It’s not just for children anymore
Once upon a time, my oldest son was around two or three and my youngest was a babe in arms. As is common when a new baby interrupts the natural order of things for the first child, Oldest was put off by not being the center of attention at all times. I was nursing Youngest (or rocking him, or possibly just taking a moment to recover a sense of equilibrium mothers of young children often lack), when Oldest asked me to play with him. I don’t remember the precise reason I couldn’t, but I just couldn’t. With his usual dramatic flair, my boy slumped his shoulders, dropped his head, and slowly (oh, so slowly) turned to trudge up the stairs. I heard his innocent voice start to sing Sesame Street’s song, Somebody Come and Play — but in a dirge-like way, with huge, heavy sighs at the end of every phrase.
Today, this is a funny story from our Parents’ Collection of Funny Stories About Their Kids (although even now, nearly 20 years after the fact, I still have massive mom-guilt* that I said no when my child wanted to play with me). It does serve to illustrate how very important play is to children.
The one thing this story is missing is an illustration of how important play is for everyone. So often, once we start adulting in earnest, we fall into the endless loop of working to afford a life we don’t really enjoy because we are too busy with our jobs. This isn’t a criticism of anyone’s choices, it is simply a statement of how things often are. The vast majority of us need to work to put food on the table, and to have a table upon which to put food.
There are jobs out there that provide the very desirable combination of doing things you enjoy on a pretty regular basis and not embracing freeganism as an eating plan. Very often, however, these jobs come without a guaranteed paycheck and 401-K. It’s a great gig for an increasing number of people, but it is not right for everyone. So, if snowboarding is what you mean by play, but you live in Haines City, Florida, you might find yourself in a play-deficit.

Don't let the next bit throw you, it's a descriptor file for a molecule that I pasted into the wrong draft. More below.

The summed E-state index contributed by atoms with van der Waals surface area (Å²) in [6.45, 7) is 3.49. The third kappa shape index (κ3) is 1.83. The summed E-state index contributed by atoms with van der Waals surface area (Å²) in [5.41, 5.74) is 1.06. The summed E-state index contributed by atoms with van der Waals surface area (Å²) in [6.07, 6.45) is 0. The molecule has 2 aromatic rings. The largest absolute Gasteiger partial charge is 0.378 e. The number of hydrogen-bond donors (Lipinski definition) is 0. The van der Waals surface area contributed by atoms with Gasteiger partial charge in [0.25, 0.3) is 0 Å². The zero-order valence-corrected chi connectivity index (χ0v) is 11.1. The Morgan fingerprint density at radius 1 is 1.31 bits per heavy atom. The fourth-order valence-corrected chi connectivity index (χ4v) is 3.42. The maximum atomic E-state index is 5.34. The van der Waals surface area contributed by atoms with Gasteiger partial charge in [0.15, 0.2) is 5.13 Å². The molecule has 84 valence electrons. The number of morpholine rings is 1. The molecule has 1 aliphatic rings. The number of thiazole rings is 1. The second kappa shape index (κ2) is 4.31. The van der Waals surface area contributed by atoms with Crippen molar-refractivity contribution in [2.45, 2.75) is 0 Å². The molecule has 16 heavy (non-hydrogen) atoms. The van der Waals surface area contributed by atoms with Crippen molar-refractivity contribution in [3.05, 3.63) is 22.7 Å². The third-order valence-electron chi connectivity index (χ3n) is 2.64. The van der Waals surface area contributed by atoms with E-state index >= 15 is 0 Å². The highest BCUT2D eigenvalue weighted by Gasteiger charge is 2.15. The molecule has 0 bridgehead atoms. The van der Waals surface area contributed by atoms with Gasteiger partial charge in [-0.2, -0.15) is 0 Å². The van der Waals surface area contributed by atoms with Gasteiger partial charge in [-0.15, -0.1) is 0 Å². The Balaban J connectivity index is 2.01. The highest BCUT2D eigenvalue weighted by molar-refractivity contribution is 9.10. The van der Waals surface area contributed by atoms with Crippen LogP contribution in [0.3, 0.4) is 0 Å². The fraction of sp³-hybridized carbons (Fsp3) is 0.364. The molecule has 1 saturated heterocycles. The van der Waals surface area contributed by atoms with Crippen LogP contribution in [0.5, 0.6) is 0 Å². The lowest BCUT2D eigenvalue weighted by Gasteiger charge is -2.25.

The opposite of play isn’t work. It’s depression.Brian Sutton-Smith
When we don’t participate in activities we find joyful, our only hope of joy is to stumble across it. Happy moments are everywhere, actually, just waiting to be noticed, but the less often we experience them, the less likely we are to notice the ones that are sitting quietly. Without something filling our “joy reservoir,” it can slowly seep out of us entirely, leaving little behind but routine and quiet despair. No one plans for this, but sometimes people find themselves simply going through the motions.
What then, are we to do? Gather round, my children, because the answer is right here. Introvert, extrovert, college student, or senior citizen, the answer is the same for all of us. We have to change our habits, and find ways to play. If the very idea makes your stomach hurt, take heart! Playing doesn’t have to mean waiting by the bench for someone to choose you for their sports team (Christine Lavin, I’m looking at you). It offers infinitely more options than playing bridge or Grand Theft Auto. You get to choose what and how you play! (This is very good news for me, as I am not into any of the activities I listed above.)
A little nonsense now and then, is cherished by the wisest men.Anonymous
“Meow” means “woof” in cat.”
As you may have noticed, one thing I do enjoy is hobby-level etymology. I love looking up exact definitions of words, synonyms, antonyms, root words, all that stuff. Language is nothing short of magical to me. It’s fair to say I’m a word-geek.
So, naturally, I went looking for a workable definition of play — and was stunningly let down by my favorite online dictionary. In fact, none of the dictionaries were giving me something usable and concise.
I found the reason my beloved dictionaries had let me down in a quote by Scott G. Eberle, Ph.D., as written in this article on PsychCentral.com. “Defining play is difficult because it’s a moving target,” Eberle said. “[It’s] a process, not a thing.” He said that it begins in anticipation and hopefully ends in poise. “In between you find surprise, pleasure, understanding — as skill and empathy — and strength of mind, body, and spirit.”